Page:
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Work-Family Linkage and Working Time: What Measures Do Canadian Workers Have and What Do They Want?

Diane-Gabrielle Tremblay, Elmustapha Najem, Renaud Paquet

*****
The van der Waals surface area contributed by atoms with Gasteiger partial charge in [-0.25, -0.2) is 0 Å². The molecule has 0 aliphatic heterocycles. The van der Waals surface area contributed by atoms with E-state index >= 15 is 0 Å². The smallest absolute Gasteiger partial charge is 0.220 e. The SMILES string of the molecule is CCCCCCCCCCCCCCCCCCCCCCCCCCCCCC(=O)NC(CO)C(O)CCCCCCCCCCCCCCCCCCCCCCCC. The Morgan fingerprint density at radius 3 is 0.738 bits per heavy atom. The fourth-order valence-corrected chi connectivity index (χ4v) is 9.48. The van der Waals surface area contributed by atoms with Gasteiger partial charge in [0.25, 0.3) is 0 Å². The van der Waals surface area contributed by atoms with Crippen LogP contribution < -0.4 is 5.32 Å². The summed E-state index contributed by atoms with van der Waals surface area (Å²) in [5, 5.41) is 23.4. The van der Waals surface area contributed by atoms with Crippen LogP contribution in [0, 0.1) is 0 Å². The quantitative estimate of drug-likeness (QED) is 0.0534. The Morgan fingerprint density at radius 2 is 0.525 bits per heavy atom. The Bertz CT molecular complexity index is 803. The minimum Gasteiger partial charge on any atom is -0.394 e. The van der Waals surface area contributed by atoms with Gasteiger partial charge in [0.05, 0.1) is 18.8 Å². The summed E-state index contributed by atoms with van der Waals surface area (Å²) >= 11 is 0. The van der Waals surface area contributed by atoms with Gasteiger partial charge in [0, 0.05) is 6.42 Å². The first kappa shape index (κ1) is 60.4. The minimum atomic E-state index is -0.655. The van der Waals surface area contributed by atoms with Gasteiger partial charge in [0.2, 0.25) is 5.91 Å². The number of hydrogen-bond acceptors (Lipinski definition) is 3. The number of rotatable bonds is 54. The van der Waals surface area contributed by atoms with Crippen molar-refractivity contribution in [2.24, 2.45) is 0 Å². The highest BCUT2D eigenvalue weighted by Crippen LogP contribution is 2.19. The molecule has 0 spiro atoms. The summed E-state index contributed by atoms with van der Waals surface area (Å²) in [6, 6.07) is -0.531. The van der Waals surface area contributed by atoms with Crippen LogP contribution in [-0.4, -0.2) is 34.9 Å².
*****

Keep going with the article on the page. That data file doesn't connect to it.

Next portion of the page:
Our interest in measures to promote conciliation of work and family life has led us to make use of representative statistical data from the Workplace and Employee Survey (WES) in order to assess the overall situation in Canada. Our data indicates that the progress noted as concerns the social debate on the conciliation of work and family life has not necessarily led to any significant improvement in the prerequisite workplace conditions, and in fact there have even been some signs of regression. For example, there has been a slight increase in the number of days worked per week, coming close to an average of 5 days for men and 4.6 days for women in 2002. Moreover, a large percentage of the Canadian labour force works on variable schedules or rotating shifts, an identified source of difficulty when it comes to conciliation. On the other hand, a significant number of workers report working some hours at home, a factor that can favour conciliation, but can also be seen as cutting into their personal lives. WES data indicates that if people work at home it is because of work demands, not because they see this as a factor in conciliation. In fact, what we are seeing is an overlap of work onto personal life. Additionally, though daycare help and daycare in the workplace are priorities on the wish lists of Canadian parents with children under the age of three, hardly more than a quarter of Canadian workers state that their employers were providing such services in 2002. Likewise, eldercare is available to only 10% of Canadian workers. There is some ambiguity as to the impact of the number of children on work time, working hours and preferred work time. With respect to hopes for a shorter working week, though ambiguity is present, it can be observed that people with one or two children are more inclined to hope for a reduction in the number of hours worked. However, there is a link between the number of children and the wish for extra working hours: the more children one has, the less one wants additional hours.